Victorian preschoolers’ oral health revealed

Copyright: cherrymerry / 123RF Stock Photo
Copyright: cherrymerry / 123RF Stock Photo

Cost, belief that the child “doesn’t really need to go” and “not enough time” are the top three reasons parents in Victoria are not taking their children to the dentist, according to the Victorian Preschooler Oral Health Survey.

In the largest and first ever state wide study of its kind in Victoria— a joint initiative of Dental Health Services Victoria’s (DHSV’s) Centre for Applied Oral Health Research and the Victorian Department of Health and Human Services—data was gathered from 1,845 children aged 3-5 years who received a dental examination at 61 Victorian Smiles 4 Miles preschools in 2014/15.

The survey also found the following:

  • 57 per cent of children showed a history of decay.
  • Boys from rural areas had more decayed surfaces than girls from rural areas.
  • Children who drank soft drink once or more a day had almost twice the number of decayed surfaces than those who rarely/never drank soft drink.
  • Odds of plaque being present in substantial amounts across many teeth was 68 per cent higher for children whose parents held a health care/pensioner card.
  • 27 in every 1,000 children had received dental treatment under a general anaesthetic.
  • 37 per cent of children had only early decay white spots. These white spots can be repaired by applying fluoride.
  • 40 per cent of parents were assisting their preschoolers to brush their teeth twice a day.
  • Children that lived in areas where their water source was fluoridated had less tooth decay.
  • Children from low socio-economic background, Aboriginal children and children who live in families who do not speak English at home had significantly higher rates of tooth decay.

DHSV CEO Dr Deborah Cole said the results highlighted the importance of making sure oral health remained at the forefront of general health with a strong emphasis on preventative care.

“Our new Strategic Plan also recognises this and we will continue to work hard in eradicating tooth decay as Australia’s most common health problem.”

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  1. Dental fluorosis is very common in populations subjected to forced-fluoridation. Fluoride ingestion causes white spots on the teeth.

    “Children that lived in areas where their water source was fluoridated had less tooth decay.” Fluoridationists don’t understand the difference between correlation and causation. There is no credible evidence that taking fluoride in water is anything but harmful and useless.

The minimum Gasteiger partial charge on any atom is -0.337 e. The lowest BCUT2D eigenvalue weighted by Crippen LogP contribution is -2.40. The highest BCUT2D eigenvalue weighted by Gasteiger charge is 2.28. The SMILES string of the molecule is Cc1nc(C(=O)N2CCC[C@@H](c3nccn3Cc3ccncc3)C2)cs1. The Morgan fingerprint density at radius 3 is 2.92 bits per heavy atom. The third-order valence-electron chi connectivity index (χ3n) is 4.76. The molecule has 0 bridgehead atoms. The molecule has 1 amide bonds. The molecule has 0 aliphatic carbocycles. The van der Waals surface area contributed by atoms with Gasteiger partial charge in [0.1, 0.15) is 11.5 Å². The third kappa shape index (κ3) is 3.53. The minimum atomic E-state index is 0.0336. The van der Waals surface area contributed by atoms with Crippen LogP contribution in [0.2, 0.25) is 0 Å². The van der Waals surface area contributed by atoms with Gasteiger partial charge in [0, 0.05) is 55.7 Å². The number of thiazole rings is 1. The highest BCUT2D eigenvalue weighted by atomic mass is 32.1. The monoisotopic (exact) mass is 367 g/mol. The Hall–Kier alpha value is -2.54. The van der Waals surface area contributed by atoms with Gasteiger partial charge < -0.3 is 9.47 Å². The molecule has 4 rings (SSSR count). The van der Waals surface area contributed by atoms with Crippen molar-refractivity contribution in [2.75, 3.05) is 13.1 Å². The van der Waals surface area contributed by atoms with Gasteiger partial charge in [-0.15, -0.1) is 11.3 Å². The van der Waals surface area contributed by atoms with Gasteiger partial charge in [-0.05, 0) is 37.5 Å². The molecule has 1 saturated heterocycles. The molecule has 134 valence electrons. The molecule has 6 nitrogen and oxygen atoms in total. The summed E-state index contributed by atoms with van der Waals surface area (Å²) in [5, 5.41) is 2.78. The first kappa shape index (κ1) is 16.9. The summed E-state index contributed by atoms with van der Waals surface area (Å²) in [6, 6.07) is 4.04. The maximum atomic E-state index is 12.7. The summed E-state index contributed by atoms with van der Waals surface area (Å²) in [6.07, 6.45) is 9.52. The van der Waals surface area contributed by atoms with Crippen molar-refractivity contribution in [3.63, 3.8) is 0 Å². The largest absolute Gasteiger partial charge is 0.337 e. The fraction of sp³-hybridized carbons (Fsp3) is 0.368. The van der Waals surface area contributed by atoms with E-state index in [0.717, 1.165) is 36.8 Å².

2. Fluoride is an essential trace element. But, as all nutrients, it can become toxic in excess.

    Worst cases of tooth decay are much worse than worst cases of fluorosis, Dan. And much more common. At least fluorosis sufferers still have teeth.

    Also, fluorosis occurs when ambient fluoride levels are around ten times that of of WHO recommendations.

    Never go near the sea, Dan. Sea water has around double the level of fluoride recommended by WHO for drinking water.

    • Fluoride is NOT an essential trace element. There is no known normal biological process that requires fluoride. The fluoride compounds used in water fluoridation have a mean lethal dose of around 100mg per kg bodyweight, so these are correctly classed as poisons, as is written on the bags and drums in which they are shipped.
      Fluorosis is well documented at levels recommended by the WHO, even WHO recognizes this – your comment is either simply uninformed or purposeful misinformation.
      Sea water has double levels of fluoride than recommended for drinking water? Incorrect but also what is the relevance, no one recommends to drink sea water.
      The US CDC have been among the biggest supporters of water fluoridation. Even their scientists agree any purported effect of fluoride on teeth is topical, not systemic. Fluoretic tooth enamel is no more acid resistant than tooth enamel without fluoride. Ingesting fluoride, a well recognized neurotoxin, for the purpose of protecting the teeth is a rediculous proposition. The experience of the 97% of Europeans who do not ingest fluoridated water is that tooth decay rates continue to fall at the same rate as countries where fluoridated water has been offered for centuries. The opinions of the WHO and our peak professional bodies about the purported benefits versus risks of fluoridated water are in a minority, and based on a flawed belief system the rest of the world rejected decades ago.


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